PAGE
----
“You’re not my type anyway.” Sam retorted. “You’ve got pain in the ass written all over you.” Sam sipped again, watching as Michael took another large swallow. “You’re late to important events. You’re probably hell on cars – look what you did to my plane!”
Michael laughed, and then groaned and raised one arm to his side. “Don’t make me laugh.”
“See? You don’t even appreciate a good sense of humor.”
“Sure I do.” Mike countered. “I’ve just not seen one since I got here.”
“Now is that anyway to talk to the guy who brought you his own supply of premium vodka?” Sam grinned and shook his head. “Let’s add lack of tact and a terrible bedside manner.”
“Bedside manner, huh? Are you sure you’re not trying to get me drunk, Mr. Axe…” he stopped. “What’s your rank?”
“Call me Sam.” Sam waved him off. “You’re not under me. You’re not one of my men.”
Mike leaned forward with a leer. “Disappointed?
Sam smirked. “You’re drunk.”
“Am not.” Mike slurred and Sam burst into laughter again.
“Yeah, you are. But it’s good to know that you’re an easy drunk.” He leaned forward and poked Michael in the rib, making him hiss in pain. “And you’re still not my type. I like mine not broken.” Topping off both of their paper cups, Sam leaned back and watched as Michael sipped, thoughtfully.
“So what is your type?” Michael asked, leaning back and crossing his ankles.
“Cute butt, nice rack.” Sam grinned. “But I’ll settle for someone who only has one or the other.”
“Nice of you.”
“Eh,” Sam shrugged. “I make concessions when necessary.”
Michael looked around the dilapidated room with a grimace. “Around here, I’m guessing that’s pretty often.” He finished his drink. “Especially since you don’t like the broken ones.”
“Patience is a virtue.” Sam smiled. “And some things are worth the wait.”
“I hope you find someone worth waiting for.”
“Sometimes, they fall right in your lap.”
Michael grinned. “Lucky them.”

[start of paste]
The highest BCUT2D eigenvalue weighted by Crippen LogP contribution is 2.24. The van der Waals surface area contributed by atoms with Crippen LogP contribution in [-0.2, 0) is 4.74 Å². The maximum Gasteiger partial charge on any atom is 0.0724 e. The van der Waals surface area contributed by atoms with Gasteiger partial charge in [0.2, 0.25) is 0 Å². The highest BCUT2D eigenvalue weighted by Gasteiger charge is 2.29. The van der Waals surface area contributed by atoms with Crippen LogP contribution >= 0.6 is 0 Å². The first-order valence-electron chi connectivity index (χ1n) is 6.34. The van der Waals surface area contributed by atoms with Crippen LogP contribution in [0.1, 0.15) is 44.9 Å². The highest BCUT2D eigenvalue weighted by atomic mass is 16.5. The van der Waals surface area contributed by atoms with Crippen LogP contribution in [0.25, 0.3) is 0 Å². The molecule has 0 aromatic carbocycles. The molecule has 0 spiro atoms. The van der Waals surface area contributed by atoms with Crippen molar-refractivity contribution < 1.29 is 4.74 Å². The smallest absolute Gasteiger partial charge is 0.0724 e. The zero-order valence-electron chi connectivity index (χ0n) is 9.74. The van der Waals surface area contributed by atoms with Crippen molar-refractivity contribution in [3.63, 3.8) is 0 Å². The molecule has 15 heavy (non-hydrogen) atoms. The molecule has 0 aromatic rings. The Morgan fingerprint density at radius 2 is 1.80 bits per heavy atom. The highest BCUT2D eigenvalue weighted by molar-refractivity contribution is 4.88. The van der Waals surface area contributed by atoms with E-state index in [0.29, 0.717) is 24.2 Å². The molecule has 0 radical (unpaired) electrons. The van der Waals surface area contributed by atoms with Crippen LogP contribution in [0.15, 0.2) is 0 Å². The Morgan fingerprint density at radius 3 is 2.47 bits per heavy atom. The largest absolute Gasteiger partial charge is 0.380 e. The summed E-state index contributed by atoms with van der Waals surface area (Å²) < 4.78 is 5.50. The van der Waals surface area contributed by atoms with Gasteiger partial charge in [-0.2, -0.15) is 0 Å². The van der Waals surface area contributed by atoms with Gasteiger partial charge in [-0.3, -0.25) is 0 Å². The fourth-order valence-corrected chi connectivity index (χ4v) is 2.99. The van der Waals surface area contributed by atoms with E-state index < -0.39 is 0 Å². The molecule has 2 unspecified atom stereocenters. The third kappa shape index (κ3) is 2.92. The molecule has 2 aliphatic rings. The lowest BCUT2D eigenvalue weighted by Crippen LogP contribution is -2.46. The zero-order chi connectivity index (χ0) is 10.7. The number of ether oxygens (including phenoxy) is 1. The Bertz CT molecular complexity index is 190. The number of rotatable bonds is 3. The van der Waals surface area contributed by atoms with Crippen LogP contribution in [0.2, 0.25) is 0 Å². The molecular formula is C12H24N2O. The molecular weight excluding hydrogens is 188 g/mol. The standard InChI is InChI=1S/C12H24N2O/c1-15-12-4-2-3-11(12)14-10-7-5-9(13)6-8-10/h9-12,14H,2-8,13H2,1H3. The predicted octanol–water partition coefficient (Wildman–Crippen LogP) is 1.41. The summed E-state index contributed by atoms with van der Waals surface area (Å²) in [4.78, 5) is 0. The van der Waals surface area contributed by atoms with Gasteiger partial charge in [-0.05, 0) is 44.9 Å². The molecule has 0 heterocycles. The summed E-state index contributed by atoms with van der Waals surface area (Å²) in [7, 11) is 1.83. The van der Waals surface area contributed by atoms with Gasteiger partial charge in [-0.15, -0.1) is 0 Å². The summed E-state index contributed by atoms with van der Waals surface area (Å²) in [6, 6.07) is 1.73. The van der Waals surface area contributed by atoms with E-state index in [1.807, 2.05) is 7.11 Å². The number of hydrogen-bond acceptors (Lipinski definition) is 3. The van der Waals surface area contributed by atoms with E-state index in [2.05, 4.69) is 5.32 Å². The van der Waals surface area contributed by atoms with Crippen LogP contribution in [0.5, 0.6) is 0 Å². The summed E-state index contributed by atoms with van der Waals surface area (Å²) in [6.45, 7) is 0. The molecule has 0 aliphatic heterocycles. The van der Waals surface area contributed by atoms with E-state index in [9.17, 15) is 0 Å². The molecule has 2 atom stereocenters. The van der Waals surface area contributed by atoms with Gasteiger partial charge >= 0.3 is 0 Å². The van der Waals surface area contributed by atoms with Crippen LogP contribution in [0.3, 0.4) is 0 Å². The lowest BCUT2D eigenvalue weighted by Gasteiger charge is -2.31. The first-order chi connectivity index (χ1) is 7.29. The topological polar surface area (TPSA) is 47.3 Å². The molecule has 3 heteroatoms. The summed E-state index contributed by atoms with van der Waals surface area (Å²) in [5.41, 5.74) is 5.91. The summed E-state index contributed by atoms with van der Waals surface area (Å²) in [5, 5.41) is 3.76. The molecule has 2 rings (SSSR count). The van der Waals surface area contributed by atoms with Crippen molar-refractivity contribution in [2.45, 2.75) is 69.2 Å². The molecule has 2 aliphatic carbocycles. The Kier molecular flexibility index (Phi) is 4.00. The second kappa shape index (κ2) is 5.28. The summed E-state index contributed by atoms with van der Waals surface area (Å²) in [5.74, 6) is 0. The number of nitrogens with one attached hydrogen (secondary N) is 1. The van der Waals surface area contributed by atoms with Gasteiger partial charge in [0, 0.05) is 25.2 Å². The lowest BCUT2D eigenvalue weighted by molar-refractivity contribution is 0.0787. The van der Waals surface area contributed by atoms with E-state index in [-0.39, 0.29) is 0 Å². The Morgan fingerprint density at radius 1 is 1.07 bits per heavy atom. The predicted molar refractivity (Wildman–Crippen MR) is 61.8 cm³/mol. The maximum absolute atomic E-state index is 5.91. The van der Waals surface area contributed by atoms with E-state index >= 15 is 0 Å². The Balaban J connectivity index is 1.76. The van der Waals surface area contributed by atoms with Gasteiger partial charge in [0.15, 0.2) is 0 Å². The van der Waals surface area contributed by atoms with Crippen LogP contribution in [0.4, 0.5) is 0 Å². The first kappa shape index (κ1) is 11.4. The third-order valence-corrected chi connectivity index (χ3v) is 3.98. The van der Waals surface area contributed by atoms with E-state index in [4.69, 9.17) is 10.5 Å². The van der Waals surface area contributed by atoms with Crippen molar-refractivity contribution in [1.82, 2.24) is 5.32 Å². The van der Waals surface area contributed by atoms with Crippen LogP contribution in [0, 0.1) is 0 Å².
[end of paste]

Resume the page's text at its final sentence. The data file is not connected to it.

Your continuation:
Sam never brought up Michael’s family, no matter how much the Feds pressed him. He only knew a little bit himself, and what he knew he’d pieced together from the few things he’d ever heard Michael say. He knew Michael had a brother and a shitty childhood. That wasn’t much of a shock – Sam didn’t know any spies who’d grown up in a fairytale home.
Michael had all the trademark signs of a kid who’d been knocked around. He never talked about his father. He had a particular loathing of bullies that came from intimate acquaintance with them.
Once the small plane was repaired enough to make the return flight, Sam flew it himself, with Michael as a passenger. “Why the personal escort?” Michael asked, climbing into the passenger seat warily.
“I just figured you might not want Charlie giving you shit all the way to the drop zone.” Sam smirked at Michael’s sheepish expression. “He’s still not forgiven you for puking in the cup holders.”
Michael shut the door firmly, muttering something about air sick bags as he fastened his seatbelt.
“Besides,” Sam continued. “I’m going to be very popular with the higher ups once I share with them that disk you brought me. It’s good to be popular with the higher ups. Sorta like having a proud parent.”
Michael’s expression went from slightly worried about the upcoming flight to utterly blank in the blink of an eye. “Hmmm.” Sam mused. “Sore topic. I can take a hint.”
When Michael still didn’t answer, Sam made a face. “That bad, huh? Well, I’m not that surprised. Your kind doesn’t typically scream ‘Beaver Cleaver’.”